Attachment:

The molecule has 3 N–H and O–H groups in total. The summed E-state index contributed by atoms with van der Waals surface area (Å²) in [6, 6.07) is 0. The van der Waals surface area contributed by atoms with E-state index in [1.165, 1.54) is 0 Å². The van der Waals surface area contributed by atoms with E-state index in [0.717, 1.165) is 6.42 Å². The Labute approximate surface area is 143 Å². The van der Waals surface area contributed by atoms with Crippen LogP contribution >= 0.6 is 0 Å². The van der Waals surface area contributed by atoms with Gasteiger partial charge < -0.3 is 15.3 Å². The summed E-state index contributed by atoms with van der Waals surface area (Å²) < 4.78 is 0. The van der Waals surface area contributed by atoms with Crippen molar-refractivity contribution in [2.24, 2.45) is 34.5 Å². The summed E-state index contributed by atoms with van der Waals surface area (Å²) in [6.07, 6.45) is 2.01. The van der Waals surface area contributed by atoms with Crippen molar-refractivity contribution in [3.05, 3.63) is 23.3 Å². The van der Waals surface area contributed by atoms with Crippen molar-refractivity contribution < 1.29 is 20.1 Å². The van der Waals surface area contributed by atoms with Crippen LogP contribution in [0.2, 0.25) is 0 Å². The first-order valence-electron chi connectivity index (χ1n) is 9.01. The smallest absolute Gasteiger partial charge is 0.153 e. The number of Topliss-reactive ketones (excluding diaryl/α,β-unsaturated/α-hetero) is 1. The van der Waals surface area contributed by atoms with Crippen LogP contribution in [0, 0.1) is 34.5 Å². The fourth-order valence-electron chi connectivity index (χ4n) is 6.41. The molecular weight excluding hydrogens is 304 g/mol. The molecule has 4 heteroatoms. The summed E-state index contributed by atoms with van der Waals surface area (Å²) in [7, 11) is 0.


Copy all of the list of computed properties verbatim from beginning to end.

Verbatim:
The molecule has 3 N–H and O–H groups in total. The summed E-state index contributed by atoms with van der Waals surface area (Å²) in [6, 6.07) is 0. The van der Waals surface area contributed by atoms with E-state index in [1.165, 1.54) is 0 Å². The van der Waals surface area contributed by atoms with E-state index in [0.717, 1.165) is 6.42 Å². The Labute approximate surface area is 143 Å². The van der Waals surface area contributed by atoms with Crippen LogP contribution >= 0.6 is 0 Å². The van der Waals surface area contributed by atoms with Gasteiger partial charge < -0.3 is 15.3 Å². The summed E-state index contributed by atoms with van der Waals surface area (Å²) < 4.78 is 0. The van der Waals surface area contributed by atoms with Crippen molar-refractivity contribution in [2.24, 2.45) is 34.5 Å². The summed E-state index contributed by atoms with van der Waals surface area (Å²) in [6.07, 6.45) is 2.01. The van der Waals surface area contributed by atoms with Crippen molar-refractivity contribution in [3.05, 3.63) is 23.3 Å². The van der Waals surface area contributed by atoms with Crippen molar-refractivity contribution < 1.29 is 20.1 Å². The van der Waals surface area contributed by atoms with Crippen LogP contribution in [0.2, 0.25) is 0 Å². The first-order valence-electron chi connectivity index (χ1n) is 9.01. The smallest absolute Gasteiger partial charge is 0.153 e. The number of Topliss-reactive ketones (excluding diaryl/α,β-unsaturated/α-hetero) is 1. The van der Waals surface area contributed by atoms with Crippen LogP contribution in [0, 0.1) is 34.5 Å². The fourth-order valence-electron chi connectivity index (χ4n) is 6.41. The molecular weight excluding hydrogens is 304 g/mol. The molecule has 4 heteroatoms. The summed E-state index contributed by atoms with van der Waals surface area (Å²) in [7, 11) is 0.